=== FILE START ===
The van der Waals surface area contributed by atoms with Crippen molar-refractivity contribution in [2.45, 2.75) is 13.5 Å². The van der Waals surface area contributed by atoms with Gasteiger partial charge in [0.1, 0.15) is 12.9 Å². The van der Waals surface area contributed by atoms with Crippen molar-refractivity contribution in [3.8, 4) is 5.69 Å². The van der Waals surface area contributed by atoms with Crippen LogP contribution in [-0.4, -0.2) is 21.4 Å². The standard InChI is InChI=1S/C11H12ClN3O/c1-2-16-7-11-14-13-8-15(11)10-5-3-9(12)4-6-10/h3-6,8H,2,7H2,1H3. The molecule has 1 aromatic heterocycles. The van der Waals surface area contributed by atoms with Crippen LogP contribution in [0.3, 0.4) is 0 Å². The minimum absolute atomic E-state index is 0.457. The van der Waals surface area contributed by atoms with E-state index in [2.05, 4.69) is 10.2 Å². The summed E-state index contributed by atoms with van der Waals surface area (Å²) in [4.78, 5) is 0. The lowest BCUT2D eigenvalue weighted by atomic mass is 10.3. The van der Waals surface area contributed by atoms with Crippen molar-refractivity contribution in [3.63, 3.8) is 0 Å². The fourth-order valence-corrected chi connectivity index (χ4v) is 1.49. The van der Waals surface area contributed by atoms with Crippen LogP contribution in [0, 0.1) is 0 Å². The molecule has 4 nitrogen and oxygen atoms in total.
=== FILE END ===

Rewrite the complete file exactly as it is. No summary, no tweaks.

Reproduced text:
The van der Waals surface area contributed by atoms with Crippen molar-refractivity contribution in [2.45, 2.75) is 13.5 Å². The van der Waals surface area contributed by atoms with Gasteiger partial charge in [0.1, 0.15) is 12.9 Å². The van der Waals surface area contributed by atoms with Crippen molar-refractivity contribution in [3.8, 4) is 5.69 Å². The van der Waals surface area contributed by atoms with Crippen LogP contribution in [-0.4, -0.2) is 21.4 Å². The standard InChI is InChI=1S/C11H12ClN3O/c1-2-16-7-11-14-13-8-15(11)10-5-3-9(12)4-6-10/h3-6,8H,2,7H2,1H3. The molecule has 1 aromatic heterocycles. The van der Waals surface area contributed by atoms with Crippen LogP contribution in [0.3, 0.4) is 0 Å². The minimum absolute atomic E-state index is 0.457. The van der Waals surface area contributed by atoms with E-state index in [2.05, 4.69) is 10.2 Å². The summed E-state index contributed by atoms with van der Waals surface area (Å²) in [4.78, 5) is 0. The lowest BCUT2D eigenvalue weighted by atomic mass is 10.3. The van der Waals surface area contributed by atoms with Crippen molar-refractivity contribution in [3.63, 3.8) is 0 Å². The fourth-order valence-corrected chi connectivity index (χ4v) is 1.49. The van der Waals surface area contributed by atoms with Crippen LogP contribution in [0, 0.1) is 0 Å². The molecule has 4 nitrogen and oxygen atoms in total.